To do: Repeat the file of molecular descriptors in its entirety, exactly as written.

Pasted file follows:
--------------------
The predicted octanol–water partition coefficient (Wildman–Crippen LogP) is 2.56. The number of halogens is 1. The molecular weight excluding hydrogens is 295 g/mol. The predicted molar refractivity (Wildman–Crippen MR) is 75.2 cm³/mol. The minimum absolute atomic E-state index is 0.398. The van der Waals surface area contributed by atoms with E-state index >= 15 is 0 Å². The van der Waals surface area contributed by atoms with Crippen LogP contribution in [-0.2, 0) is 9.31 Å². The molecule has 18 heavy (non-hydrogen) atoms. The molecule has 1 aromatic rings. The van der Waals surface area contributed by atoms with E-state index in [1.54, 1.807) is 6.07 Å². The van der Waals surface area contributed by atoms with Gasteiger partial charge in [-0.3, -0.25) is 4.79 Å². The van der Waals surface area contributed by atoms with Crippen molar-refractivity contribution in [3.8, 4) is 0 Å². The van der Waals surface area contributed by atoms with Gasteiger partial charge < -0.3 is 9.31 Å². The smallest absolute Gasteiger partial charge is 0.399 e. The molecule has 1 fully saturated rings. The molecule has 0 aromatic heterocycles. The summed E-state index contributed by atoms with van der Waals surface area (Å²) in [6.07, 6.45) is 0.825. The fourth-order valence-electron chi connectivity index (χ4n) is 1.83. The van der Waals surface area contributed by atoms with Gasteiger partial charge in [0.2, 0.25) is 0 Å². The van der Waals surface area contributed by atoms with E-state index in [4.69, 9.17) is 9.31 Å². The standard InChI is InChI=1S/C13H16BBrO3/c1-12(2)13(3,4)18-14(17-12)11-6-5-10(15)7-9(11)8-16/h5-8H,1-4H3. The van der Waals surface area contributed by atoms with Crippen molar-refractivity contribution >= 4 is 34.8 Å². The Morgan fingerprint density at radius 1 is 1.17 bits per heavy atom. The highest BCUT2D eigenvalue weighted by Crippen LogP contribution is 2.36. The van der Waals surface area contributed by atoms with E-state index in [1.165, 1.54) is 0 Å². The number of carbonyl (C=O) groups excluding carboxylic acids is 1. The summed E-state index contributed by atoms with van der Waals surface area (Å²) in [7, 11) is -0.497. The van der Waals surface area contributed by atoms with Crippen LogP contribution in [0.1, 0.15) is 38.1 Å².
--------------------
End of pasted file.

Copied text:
The predicted octanol–water partition coefficient (Wildman–Crippen LogP) is 2.56. The number of halogens is 1. The molecular weight excluding hydrogens is 295 g/mol. The predicted molar refractivity (Wildman–Crippen MR) is 75.2 cm³/mol. The minimum absolute atomic E-state index is 0.398. The van der Waals surface area contributed by atoms with E-state index >= 15 is 0 Å². The van der Waals surface area contributed by atoms with Crippen LogP contribution in [-0.2, 0) is 9.31 Å². The molecule has 18 heavy (non-hydrogen) atoms. The molecule has 1 aromatic rings. The van der Waals surface area contributed by atoms with E-state index in [1.54, 1.807) is 6.07 Å². The van der Waals surface area contributed by atoms with Gasteiger partial charge in [-0.3, -0.25) is 4.79 Å². The van der Waals surface area contributed by atoms with Crippen molar-refractivity contribution in [3.8, 4) is 0 Å². The van der Waals surface area contributed by atoms with Gasteiger partial charge < -0.3 is 9.31 Å². The smallest absolute Gasteiger partial charge is 0.399 e. The molecule has 1 fully saturated rings. The molecule has 0 aromatic heterocycles. The summed E-state index contributed by atoms with van der Waals surface area (Å²) in [6.07, 6.45) is 0.825. The fourth-order valence-electron chi connectivity index (χ4n) is 1.83. The van der Waals surface area contributed by atoms with Gasteiger partial charge in [0.2, 0.25) is 0 Å². The van der Waals surface area contributed by atoms with E-state index in [4.69, 9.17) is 9.31 Å². The standard InChI is InChI=1S/C13H16BBrO3/c1-12(2)13(3,4)18-14(17-12)11-6-5-10(15)7-9(11)8-16/h5-8H,1-4H3. The van der Waals surface area contributed by atoms with Crippen molar-refractivity contribution >= 4 is 34.8 Å². The Morgan fingerprint density at radius 1 is 1.17 bits per heavy atom. The highest BCUT2D eigenvalue weighted by Crippen LogP contribution is 2.36. The van der Waals surface area contributed by atoms with E-state index in [1.165, 1.54) is 0 Å². The number of carbonyl (C=O) groups excluding carboxylic acids is 1. The summed E-state index contributed by atoms with van der Waals surface area (Å²) in [7, 11) is -0.497. The van der Waals surface area contributed by atoms with Crippen LogP contribution in [0.1, 0.15) is 38.1 Å².